To create a QR code, simply place the web address into a QR Code Generator. There are a many different ones online. Some cost money, some require you to create an account, but many do not. I like to use QR Code Monkey. Once the application generates the QR code, it then coverts it to a graphics file (typically PDF or PNG) that you can download and use in your content material.
The strategies explained here can streamline your concert preparation as well as enhance your concertgoers’ experience. I highly recommend trying one or both of these for your next concert. I do, however, also recommend that you do what is comfortable. Technology should help our process not hinder it. These strategies incorporate some pandemic teaching technology skills with the technology everyone carries around with them. Together, this tool can hopefully make your concert preparation less hectic and more productive.
I outline these tips as well as many other ways to use technology in ensemble teaching on my website: www.peterperrymusic.net and in my book Technology Tips for Ensemble Teachers published by Oxford University Press. Feel free to check them out. I hope these suggestions help.
Have a great concert season!!
About the author:
Peter Perry is a lifelong Maryland resident and has traveled the world teaching and performing music. A NAfME member, he is currently in his twenty-sixth consecutive year as Instrumental Music Director at Richard Montgomery High School in Rockville, Maryland. Here he conducts the: Chamber Orchestra, Concert Orchestra, Pit Orchestra, Symphonic Band, Jazz Ensemble, Concert Band, and Marching Band. These ensembles consistently receive critical acclaim on local, state, and national levels.
Dr. Perry is a strong advocate for music technology usage in the large ensemble. His doctoral dissertation, “The Effect of Flexible-Practice Computer-Assisted Instruction and Cognitive Style on the Development of Music Performance Skills in High School Instrumental Students,” focused on how the practice software, SmartMusic™, and the cognitive styles of field dependence and field independence affect musical performance skill development. His book, Technology Tips for Ensemble Teachers, published by Oxford University Press, is the first text to specifically outline technology use and instructional strategies using technology in the large ensemble.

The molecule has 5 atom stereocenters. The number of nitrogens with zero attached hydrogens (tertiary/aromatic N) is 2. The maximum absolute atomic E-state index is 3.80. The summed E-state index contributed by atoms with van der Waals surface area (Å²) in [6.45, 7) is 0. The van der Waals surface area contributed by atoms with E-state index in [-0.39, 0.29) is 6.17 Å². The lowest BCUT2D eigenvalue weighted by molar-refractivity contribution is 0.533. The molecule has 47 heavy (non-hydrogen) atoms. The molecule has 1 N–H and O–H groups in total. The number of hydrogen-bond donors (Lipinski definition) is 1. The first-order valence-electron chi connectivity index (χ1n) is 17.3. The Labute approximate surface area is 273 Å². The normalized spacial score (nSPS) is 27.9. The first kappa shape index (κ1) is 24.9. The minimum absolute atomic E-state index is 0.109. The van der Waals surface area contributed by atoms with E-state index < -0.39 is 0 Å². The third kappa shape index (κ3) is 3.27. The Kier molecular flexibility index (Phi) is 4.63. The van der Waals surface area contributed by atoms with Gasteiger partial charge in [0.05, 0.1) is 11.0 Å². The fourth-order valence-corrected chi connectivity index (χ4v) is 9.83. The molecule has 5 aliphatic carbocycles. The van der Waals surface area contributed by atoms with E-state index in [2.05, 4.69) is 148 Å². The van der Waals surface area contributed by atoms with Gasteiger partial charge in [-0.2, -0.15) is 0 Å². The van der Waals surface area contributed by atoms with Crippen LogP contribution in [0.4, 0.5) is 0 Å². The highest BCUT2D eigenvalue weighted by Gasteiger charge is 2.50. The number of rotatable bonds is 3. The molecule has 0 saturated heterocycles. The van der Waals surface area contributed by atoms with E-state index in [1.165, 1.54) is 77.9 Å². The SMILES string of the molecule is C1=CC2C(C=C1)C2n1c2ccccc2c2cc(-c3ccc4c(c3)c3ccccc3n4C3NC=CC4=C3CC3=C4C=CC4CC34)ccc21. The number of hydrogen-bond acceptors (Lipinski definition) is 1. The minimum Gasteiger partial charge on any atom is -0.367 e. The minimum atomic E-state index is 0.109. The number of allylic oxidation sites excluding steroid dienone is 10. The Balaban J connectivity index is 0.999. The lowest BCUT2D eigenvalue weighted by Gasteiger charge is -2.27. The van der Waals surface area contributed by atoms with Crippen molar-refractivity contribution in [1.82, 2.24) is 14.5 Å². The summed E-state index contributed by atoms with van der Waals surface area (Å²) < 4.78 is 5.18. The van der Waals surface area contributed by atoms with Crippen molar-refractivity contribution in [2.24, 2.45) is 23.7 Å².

He holds a Doctor of Musical Arts degree in Music Education from Shenandoah Conservatory, as well as a Master of Music Degree in Music Education-Instrumental Conducting Concentration, and a Bachelor of Science Degree-Instrumental Music Education, both from the University of Maryland. While at the University of Maryland, Dr. Perry was awarded the prestigious Creative and Performing Arts Scholarship in Music.
In 2006, Dr. Perry received a Japan Fulbright fellowship and participated in the Japan Fulbright Memorial Fund Teacher Program. In 2009, Dr. Perry received the Presidential Scholar Teacher Award. In 2019, he received the Brent Cannon Music Education Alumni Achievement Award from Kappa Kappa Psi, recognizing outstanding contributions to secondary music education. In October 2019, he took a group of student musicians to Yilan, Taiwan, to perform in the Yilan International Arts Festival, representing the United States (the third American ensemble in the festival’s history).
He is an active guest conductor, clinician, adjudicator, lecturer, author, composer, and performer. He has served as trumpet professor at Montgomery College in Rockville, Maryland, and currently serves on the music education faculty of The Catholic University of America teaching instrumental methods.
He lives in Montgomery Village, Maryland, with his wife, Deborah; son, Peter; and black lab, Luke.
Follow Dr. Perry on Twitter: @peterperry101 or at www.peterperrymusic.net.
Did this blog spur new ideas for your music program? Share them on Amplify! Interested in reprinting this article? Please review the reprint guidelines.
The National Association for Music Education (NAfME) provides a number of forums for the sharing of information and opinion, including blogs and postings on our website, articles and columns in our magazines and journals, and postings to our Amplify member portal. Unless specifically noted, the views expressed in these media do not necessarily represent the policy or views of the Association, its officers, or its employees.
May 19, 2022. © National Association for Music Education (NAfME.org)